They had their glucose, fat, minerals, and cholesterol levels measured at different times of the day.
"We looked at a number of markers, and there was no measurable difference in the effect that this type of dietary intervention had".
They selected 20 healthy participants who were regular bread eaters - getting about 10 percent of their calories from the bread, a globally typical figure.
After a week on their (incredible-sounding) high-bread diets, the participants took a two-week break, then swapped onto the other kind of bread for a week.
There may be a barrage of studies hailing whole wheat bread as the healthiest choice, but new findings suggest that it isn't necessarily the smarter option for everybody.
They believe this is down to the individual's glycaemic responses - which measures the effect a food or meal has on blood sugar (glucose) levels after consumption and is dependent on the blend of microbes found in the gut.
Overall there was no difference between the two types of bread in terms of health effects.
By analyzing stool samples, researchers saw that the gut microbiome of each participant changed slightly depending on the type of bread they consumed.
But upon looking at the subjects' glycemic responses, the team saw that around half better responded to white bread, while another half better responded to whole wheat bread.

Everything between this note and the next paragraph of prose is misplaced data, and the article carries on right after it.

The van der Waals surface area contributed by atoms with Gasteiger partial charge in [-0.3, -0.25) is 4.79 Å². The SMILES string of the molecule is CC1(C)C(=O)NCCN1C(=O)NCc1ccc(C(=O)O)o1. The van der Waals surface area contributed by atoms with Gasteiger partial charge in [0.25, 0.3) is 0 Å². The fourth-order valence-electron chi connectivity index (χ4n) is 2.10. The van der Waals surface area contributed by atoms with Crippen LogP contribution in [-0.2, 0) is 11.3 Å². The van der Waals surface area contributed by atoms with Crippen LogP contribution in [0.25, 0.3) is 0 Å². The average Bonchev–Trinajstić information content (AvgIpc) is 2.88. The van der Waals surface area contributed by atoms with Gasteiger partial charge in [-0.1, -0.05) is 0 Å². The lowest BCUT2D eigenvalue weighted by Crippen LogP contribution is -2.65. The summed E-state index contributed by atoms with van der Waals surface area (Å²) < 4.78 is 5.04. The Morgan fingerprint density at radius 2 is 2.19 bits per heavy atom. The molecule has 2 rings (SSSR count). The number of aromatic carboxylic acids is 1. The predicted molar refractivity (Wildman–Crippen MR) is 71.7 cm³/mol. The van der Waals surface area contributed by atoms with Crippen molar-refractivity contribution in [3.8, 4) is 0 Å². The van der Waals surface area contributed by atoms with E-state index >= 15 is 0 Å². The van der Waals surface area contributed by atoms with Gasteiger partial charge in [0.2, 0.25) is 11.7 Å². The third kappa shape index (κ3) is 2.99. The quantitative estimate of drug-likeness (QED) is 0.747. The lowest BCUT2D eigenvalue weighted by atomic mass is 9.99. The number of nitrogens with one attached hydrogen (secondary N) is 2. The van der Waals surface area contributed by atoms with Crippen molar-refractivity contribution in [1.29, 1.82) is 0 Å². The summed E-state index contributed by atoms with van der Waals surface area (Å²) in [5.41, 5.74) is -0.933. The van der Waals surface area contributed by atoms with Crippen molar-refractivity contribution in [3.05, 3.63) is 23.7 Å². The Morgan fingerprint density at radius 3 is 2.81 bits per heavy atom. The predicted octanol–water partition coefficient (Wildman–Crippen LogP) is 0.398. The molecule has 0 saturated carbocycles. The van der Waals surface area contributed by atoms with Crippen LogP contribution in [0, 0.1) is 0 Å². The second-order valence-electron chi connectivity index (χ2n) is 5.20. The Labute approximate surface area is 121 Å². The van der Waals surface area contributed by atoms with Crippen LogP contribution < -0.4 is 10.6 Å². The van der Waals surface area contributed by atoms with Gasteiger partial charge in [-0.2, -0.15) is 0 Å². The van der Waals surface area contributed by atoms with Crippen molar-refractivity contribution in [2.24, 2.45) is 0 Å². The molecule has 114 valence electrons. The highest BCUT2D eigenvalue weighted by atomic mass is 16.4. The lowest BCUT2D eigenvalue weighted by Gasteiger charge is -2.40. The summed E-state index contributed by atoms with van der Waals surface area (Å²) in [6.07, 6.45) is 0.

Some people may prefer brown bread while others favour white - but there has been little dispute that wholemeal is healthier. Some people responded well to one bread, while others didn't due to their gut bacteria.
But the authors pointed out that one issue that the study did not address was that many people eat less high fibre bread, such as wholewheat sourdough.
"Going for wholegrain bread and other wholegrain foods is important as, in the United Kingdom, we eat much less fibre than is recommended".
He added: "These findings could lead to a more rational approach for telling people which foods are a better fit for them, based on their microbiomes [a group of microorganisms such as bacteria and viruses]".
Professor Jebb warned that the lack of control group in the trial meant there may be other contributing factors to the results.
Another nutritionist, Samantha Heller from NYU Langone Medical Center, told CBS News that whole grain breads, cereals, crackers, and brown rice have all been previously shown to slash the risk of heart disease, type 2 diabetes, inflammation, certain cancer types, and obesity.